Developing GraphQL API with Netflix DGS Framework (Part-I)

While REST is common standard nowadays for developing the API for applications, If you have multiple clients like mobile desktop, web applications requesting different data , Rest API mostly results either under fetching or over fetching the data. We can use the GraphQL frameworks to develop API to resolve over fetching or under fetching data from API.GraphQL clients can decide exactly what data they want to receive in response.

GrpahQL specification was developed by Facebook and open sourced in 2015.

What is GraphQL?

GraphQL is a query language for APIs and a runtime for fulfilling those queries with your existing data. GraphQL provides a complete and understandable description of the data in your API, gives clients the power to ask for exactly what they need and nothing more, makes it easier to evolve APIs over time, and enables powerful developer tools

Comparing GraphQL and Rest API


  1. GraphQl works based on one end point, but Rest API requires multiple endpoints( url) for requesting different resources.
  2. GraphQL clients can decide what data they want to receive in given request , Rest API returns all the for each request irrespective of your requirement. Where there is network bandwidth limitations , GraphQL API performs better compared to REST API
  3. GraphQL API is schema based, so developer look at the schema and knows what can be expected for each request.
  4. GraphQL APIs can be evolved without needing the new versions. We can add new fields and types to your GraphQL API without impacting existing queries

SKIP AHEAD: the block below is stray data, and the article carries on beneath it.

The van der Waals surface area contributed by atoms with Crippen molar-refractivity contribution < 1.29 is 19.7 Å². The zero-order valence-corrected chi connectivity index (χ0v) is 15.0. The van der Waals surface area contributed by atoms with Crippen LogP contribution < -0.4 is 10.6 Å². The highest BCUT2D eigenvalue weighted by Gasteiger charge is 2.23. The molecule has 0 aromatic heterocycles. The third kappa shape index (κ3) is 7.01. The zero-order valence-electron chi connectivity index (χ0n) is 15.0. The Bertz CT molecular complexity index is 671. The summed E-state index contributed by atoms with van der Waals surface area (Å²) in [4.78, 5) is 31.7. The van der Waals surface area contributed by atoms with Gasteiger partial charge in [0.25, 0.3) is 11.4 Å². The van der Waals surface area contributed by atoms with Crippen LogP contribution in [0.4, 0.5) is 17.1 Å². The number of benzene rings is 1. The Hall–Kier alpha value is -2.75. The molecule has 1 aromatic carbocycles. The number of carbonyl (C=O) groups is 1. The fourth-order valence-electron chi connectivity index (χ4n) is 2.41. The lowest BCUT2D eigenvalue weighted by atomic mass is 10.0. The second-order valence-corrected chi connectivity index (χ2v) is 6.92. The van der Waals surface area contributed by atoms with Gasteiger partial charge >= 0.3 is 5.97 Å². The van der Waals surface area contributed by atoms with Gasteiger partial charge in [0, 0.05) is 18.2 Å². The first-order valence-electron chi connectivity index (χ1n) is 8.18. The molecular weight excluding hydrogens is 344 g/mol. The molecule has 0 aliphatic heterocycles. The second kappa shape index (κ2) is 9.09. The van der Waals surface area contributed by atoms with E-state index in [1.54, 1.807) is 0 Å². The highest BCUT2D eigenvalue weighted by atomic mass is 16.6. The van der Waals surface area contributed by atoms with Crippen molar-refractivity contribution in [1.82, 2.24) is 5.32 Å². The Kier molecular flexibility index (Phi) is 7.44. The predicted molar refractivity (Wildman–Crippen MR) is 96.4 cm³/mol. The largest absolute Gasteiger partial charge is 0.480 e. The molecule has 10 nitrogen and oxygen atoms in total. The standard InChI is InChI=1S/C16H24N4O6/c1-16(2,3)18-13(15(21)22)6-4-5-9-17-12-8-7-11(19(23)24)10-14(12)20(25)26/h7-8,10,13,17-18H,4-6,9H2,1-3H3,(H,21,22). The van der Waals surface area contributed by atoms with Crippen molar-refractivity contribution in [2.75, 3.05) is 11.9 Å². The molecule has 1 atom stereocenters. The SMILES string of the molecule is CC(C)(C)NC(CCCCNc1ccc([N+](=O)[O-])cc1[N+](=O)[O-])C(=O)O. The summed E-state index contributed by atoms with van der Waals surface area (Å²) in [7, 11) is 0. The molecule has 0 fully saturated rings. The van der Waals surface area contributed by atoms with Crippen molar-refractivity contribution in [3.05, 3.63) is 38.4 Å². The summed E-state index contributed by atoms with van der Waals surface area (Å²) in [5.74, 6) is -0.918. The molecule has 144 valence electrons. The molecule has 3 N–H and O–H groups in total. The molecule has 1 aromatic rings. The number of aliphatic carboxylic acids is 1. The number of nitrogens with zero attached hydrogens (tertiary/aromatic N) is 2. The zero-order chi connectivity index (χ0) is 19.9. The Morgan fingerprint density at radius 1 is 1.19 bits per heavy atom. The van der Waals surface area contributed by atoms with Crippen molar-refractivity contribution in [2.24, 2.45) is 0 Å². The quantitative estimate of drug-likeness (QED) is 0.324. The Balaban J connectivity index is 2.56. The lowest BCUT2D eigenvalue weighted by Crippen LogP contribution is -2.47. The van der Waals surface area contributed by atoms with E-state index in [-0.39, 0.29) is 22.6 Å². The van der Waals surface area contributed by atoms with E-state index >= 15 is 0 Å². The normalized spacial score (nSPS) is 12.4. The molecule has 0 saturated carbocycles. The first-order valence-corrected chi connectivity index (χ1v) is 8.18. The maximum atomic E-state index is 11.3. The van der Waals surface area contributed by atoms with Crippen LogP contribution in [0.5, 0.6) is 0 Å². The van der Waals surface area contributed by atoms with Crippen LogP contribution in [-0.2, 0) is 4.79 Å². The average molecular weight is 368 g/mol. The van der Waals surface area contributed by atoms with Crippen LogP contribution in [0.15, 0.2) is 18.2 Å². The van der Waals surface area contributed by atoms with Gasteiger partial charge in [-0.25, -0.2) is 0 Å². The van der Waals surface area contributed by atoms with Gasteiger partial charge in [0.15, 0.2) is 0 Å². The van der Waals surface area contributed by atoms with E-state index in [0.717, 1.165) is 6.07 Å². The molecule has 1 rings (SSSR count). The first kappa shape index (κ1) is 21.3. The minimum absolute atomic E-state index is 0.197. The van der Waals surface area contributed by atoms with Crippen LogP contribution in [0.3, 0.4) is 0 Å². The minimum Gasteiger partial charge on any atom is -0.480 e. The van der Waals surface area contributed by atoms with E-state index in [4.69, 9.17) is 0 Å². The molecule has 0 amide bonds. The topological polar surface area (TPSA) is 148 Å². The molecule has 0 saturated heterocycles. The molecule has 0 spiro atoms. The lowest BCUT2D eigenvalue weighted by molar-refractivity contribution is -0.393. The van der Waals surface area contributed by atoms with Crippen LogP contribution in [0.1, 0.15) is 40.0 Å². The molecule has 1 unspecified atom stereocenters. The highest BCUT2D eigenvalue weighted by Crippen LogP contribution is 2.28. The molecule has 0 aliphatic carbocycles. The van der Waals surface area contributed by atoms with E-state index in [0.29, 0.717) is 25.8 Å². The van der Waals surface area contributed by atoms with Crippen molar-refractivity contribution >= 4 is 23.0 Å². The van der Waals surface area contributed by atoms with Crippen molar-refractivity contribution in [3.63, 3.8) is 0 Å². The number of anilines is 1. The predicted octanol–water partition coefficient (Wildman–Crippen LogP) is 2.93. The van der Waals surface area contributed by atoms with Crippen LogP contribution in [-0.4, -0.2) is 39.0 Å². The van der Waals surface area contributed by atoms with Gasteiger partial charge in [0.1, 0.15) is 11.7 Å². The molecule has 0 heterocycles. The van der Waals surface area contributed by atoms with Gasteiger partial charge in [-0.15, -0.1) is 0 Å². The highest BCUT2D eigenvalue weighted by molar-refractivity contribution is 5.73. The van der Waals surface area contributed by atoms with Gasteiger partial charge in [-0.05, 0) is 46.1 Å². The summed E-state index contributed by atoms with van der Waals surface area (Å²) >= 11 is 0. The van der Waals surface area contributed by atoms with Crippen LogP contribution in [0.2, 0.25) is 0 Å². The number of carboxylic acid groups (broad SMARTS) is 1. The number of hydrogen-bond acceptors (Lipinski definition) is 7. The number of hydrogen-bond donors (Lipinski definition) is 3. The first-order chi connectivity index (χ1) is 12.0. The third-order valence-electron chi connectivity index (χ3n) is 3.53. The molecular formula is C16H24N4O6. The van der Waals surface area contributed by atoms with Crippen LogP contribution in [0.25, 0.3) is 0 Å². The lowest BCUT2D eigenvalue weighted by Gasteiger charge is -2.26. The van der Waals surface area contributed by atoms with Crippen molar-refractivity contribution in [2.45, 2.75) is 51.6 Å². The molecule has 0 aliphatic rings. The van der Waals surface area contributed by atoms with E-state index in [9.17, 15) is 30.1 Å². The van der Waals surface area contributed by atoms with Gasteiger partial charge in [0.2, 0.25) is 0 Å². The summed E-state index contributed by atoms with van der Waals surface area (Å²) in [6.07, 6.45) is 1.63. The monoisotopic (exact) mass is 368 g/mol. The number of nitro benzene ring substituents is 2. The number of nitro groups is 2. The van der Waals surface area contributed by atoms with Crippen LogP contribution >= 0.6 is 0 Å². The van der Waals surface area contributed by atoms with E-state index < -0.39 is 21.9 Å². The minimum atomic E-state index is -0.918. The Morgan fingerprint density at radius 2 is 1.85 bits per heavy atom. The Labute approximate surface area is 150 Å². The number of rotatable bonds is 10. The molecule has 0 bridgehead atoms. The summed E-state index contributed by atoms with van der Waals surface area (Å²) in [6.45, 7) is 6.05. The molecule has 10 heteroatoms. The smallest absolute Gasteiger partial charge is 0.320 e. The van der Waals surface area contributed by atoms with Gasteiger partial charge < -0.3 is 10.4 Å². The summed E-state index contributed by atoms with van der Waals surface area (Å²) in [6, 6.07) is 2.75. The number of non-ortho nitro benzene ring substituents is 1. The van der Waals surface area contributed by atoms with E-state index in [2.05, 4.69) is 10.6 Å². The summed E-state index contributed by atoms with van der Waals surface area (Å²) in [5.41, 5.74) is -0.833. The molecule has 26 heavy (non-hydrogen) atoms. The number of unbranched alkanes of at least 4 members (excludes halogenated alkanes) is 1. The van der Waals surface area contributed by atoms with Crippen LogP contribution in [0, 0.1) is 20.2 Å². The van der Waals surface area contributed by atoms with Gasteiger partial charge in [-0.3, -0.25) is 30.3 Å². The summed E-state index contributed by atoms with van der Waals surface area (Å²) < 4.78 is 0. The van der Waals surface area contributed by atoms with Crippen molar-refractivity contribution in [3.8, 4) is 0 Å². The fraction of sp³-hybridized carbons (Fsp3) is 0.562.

1. Unless you have multiple applications or clients accessing your data, Rest API might be simpler to implement.
  2. You can cache REST API request easily, but it is not easy to cache the GraphQL queries due to change in parameter
  3. It is easier to understand errors in REST based on the response code. GraphQL uses single HTTP response code( 200) for all the responses including the failed ones. Developer need to parse through messages to determine errors

Let’s develop GraphQL API with Netflix DGS framework

Create a SpringBoot project

The Netflix DGS framework is based on Spring Boot, so first we need to create a Spring Boot project. Go to and create a Spring Boot project. The only Spring dependency needed is Spring Web. Download the zip file, extract and import the project into your IDE.

Adding the DGS Framework Dependency

We use the Netflix DGS Framework BOM to add the dependencies

				<!-- The DGS BOM/platform dependency. This is the only place you set 
					version of DGS -->



	</dependencies>Code language: Java (java)

Creating a Schema

Before developing API first we need to write the GraphQL schema file as DGS framework is designed for schema first development. The framework picks up any schema files in the src/main/resources/schema folder. Create a schema file in: src/main/resources/schema/schema.graphqls

For our example, I am going to use Employee database with 2 tables as shown below.I am using static data for this example.

In GraphQL schema language , entities are called Object Types. Each GraphQL service defines a set of Object Types. Object Types defines entities .Object Types also contains relationships between other types defined in schema.